Drop Dead Fred

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Drop Dead Fred
Drop dead fred ver1.jpg
Theatrical release poster
Directed byAte de Jong
Produced byPaul Webster
Screenplay byCarlos Davis
Anthony Fingleton
Story byElizabeth Livingston
Music byRandy Edelman
CinematographyPeter Deming
Edited byMarshall Harvey
Distributed byNew Line Cinema
(North America)
PolyGram Filmed Entertainment
Rank Film Distributors
(UK theatrical)
Sony Pictures Home Entertainment
(UK home video)
Release date
  • May 24, 1991 (1991-05-24) (United States)
  • October 11, 1991 (1991-10-11) (United Kingdom)
Running time
101 minutes
CountryUnited Kingdom
United States
Budget$6.788 million (est.)
Box office$14.8 million (domestic)[1]

Drop Dead Fred is a 1991 British-American black comedy fantasy film directed by Ate de Jong, produced by PolyGram Filmed Entertainment and Working Title Films and released and distributed by New Line Cinema.

Rik Mayall starred as the title character: a happy, anarchic, and mischievous imaginary friend of a young girl named Elizabeth (Phoebe Cates) and nemesis of her overbearing mother Polly (Marsha Mason). He causes chaos around her home and neighborhood, but nobody can see him except her. When she grows up and has an emotional crisis, he returns to "cheer her up" in his own unique way, causing more chaos than ever before. The supporting cast included Carrie Fisher, Ron Eldard, Tim Matheson, and Bridget Fonda.


Elizabeth Cronin is an unassertive and repressed woman, dominated by her controlling mother Polly. While taking her lunch break from work, she visits her husband Charles, from whom she is separated, hoping to sort out their problems. He reasserts his desire for a divorce and says that he is in love with another woman named Annabella.

While she is at a public phone, a man walking down the street breaks into her car to steal her purse, and then her car. Forced to run back to work at the courthouse, she arrives late and loses her job. As she leaves the courthouse, she runs into an old friend, Mickey, who brings up childhood memories they shared, which includes memories of Elizabeth's childhood imaginary friend, Drop Dead Fred. Mickey explains how only Elizabeth could see Drop Dead Fred, and everybody else thought she was crazy.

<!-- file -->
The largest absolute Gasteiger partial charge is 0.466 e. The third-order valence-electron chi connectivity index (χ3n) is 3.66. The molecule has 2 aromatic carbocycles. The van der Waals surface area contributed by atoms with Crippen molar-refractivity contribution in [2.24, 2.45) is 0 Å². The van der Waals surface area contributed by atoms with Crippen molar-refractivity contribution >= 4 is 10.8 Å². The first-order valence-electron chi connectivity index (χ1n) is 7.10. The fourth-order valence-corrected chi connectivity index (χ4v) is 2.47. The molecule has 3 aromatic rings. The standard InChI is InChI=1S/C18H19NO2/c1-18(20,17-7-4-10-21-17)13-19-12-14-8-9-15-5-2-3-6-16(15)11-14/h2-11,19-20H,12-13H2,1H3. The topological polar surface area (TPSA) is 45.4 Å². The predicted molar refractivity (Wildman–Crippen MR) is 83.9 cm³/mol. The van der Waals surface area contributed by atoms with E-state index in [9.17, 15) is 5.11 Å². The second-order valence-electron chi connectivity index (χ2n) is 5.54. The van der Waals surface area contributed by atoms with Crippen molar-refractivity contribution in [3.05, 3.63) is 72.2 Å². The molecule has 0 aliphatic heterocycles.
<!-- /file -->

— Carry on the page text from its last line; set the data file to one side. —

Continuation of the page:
After a pep talk from her friend Janie, Elizabeth moves back into her mother's home, having nowhere else to go. While rummaging through her childhood bedroom closet, Elizabeth finds the taped-shut jack-in-the-box that Polly supposedly trapped Drop Dead Fred in years ago. She places the box by the window and gets into bed. A series of flashbacks reveals that while he caused havoc for her, he also gave her happiness and a release from her oppressive mother.

Elizabeth wakes up to find the jack-in-the-box slowly playing music. She removes the tape and the box continues to play itself, faster and faster, until Drop Dead Fred flies out of it, finally freed after all these years. He agrees to help her feel better, which she believes will only happen when she wins back Charles. However, his childish antics do more harm than good. He sinks Janie's houseboat, causes havoc at a restaurant, and even makes Elizabeth attack a person playing a violin in a shopping mall.

Worried by Elizabeth's recent strange behavior, Polly takes her to a (children's) psychologist. In the waiting room, Fred is seen meeting up with the imaginary friends of other patients, who are all children. The doctor prescribes medication to rid her of Fred, whom he and Polly believe is a figment of her imagination. She also changes her appearance and wardrobe. Charles now wants her back and she is overjoyed, until Fred discovers he is still cheating on her with Annabella. Heartbroken, she tells Fred that she cannot leave Charles, because she is scared of being alone. They escape to a dream sequence in which she is finally able to reject him, stand up to Polly, and declare she is no longer afraid of her. She frees her imprisoned childhood self. Fred tells her that she no longer needs him, so they kiss and he disappears into her eternal subconscious.